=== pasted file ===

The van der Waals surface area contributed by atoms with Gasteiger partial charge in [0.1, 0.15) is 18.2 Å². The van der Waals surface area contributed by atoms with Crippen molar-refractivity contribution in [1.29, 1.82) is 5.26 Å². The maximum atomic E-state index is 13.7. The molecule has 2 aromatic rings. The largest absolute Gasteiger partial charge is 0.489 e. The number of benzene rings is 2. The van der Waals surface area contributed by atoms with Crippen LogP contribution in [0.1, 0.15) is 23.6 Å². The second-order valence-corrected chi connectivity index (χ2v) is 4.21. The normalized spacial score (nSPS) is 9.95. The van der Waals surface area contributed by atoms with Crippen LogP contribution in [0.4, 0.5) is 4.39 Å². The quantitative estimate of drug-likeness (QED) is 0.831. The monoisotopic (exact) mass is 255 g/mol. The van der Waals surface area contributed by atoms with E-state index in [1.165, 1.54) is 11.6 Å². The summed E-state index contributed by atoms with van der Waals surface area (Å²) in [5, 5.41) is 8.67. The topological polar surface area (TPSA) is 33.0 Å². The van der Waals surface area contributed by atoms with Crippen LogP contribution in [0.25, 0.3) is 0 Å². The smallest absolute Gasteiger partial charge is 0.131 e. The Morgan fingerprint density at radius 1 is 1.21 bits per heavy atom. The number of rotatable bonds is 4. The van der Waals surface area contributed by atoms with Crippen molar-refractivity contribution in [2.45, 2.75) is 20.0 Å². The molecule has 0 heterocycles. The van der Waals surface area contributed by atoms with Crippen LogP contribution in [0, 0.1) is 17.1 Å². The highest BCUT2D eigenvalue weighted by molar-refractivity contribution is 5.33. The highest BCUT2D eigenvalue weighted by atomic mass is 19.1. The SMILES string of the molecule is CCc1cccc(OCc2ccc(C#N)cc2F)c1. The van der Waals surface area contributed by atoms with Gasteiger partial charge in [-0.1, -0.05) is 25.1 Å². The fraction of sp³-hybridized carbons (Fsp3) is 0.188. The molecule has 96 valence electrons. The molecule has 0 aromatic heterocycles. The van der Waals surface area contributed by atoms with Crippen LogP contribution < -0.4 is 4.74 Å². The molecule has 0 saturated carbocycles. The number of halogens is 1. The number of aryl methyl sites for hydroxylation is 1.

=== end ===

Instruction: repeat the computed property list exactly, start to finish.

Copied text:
The van der Waals surface area contributed by atoms with Gasteiger partial charge in [0.1, 0.15) is 18.2 Å². The van der Waals surface area contributed by atoms with Crippen molar-refractivity contribution in [1.29, 1.82) is 5.26 Å². The maximum atomic E-state index is 13.7. The molecule has 2 aromatic rings. The largest absolute Gasteiger partial charge is 0.489 e. The number of benzene rings is 2. The van der Waals surface area contributed by atoms with Crippen LogP contribution in [0.1, 0.15) is 23.6 Å². The second-order valence-corrected chi connectivity index (χ2v) is 4.21. The normalized spacial score (nSPS) is 9.95. The van der Waals surface area contributed by atoms with Crippen LogP contribution in [0.4, 0.5) is 4.39 Å². The quantitative estimate of drug-likeness (QED) is 0.831. The monoisotopic (exact) mass is 255 g/mol. The van der Waals surface area contributed by atoms with E-state index in [1.165, 1.54) is 11.6 Å². The summed E-state index contributed by atoms with van der Waals surface area (Å²) in [5, 5.41) is 8.67. The topological polar surface area (TPSA) is 33.0 Å². The van der Waals surface area contributed by atoms with Crippen LogP contribution in [0.25, 0.3) is 0 Å². The smallest absolute Gasteiger partial charge is 0.131 e. The Morgan fingerprint density at radius 1 is 1.21 bits per heavy atom. The number of rotatable bonds is 4. The van der Waals surface area contributed by atoms with Crippen molar-refractivity contribution in [2.45, 2.75) is 20.0 Å². The molecule has 0 heterocycles. The van der Waals surface area contributed by atoms with Crippen LogP contribution in [0, 0.1) is 17.1 Å². The highest BCUT2D eigenvalue weighted by molar-refractivity contribution is 5.33. The highest BCUT2D eigenvalue weighted by atomic mass is 19.1. The SMILES string of the molecule is CCc1cccc(OCc2ccc(C#N)cc2F)c1. The van der Waals surface area contributed by atoms with Gasteiger partial charge in [-0.1, -0.05) is 25.1 Å². The fraction of sp³-hybridized carbons (Fsp3) is 0.188. The molecule has 96 valence electrons. The molecule has 0 aromatic heterocycles. The van der Waals surface area contributed by atoms with Crippen LogP contribution < -0.4 is 4.74 Å². The molecule has 0 saturated carbocycles. The number of halogens is 1. The number of aryl methyl sites for hydroxylation is 1.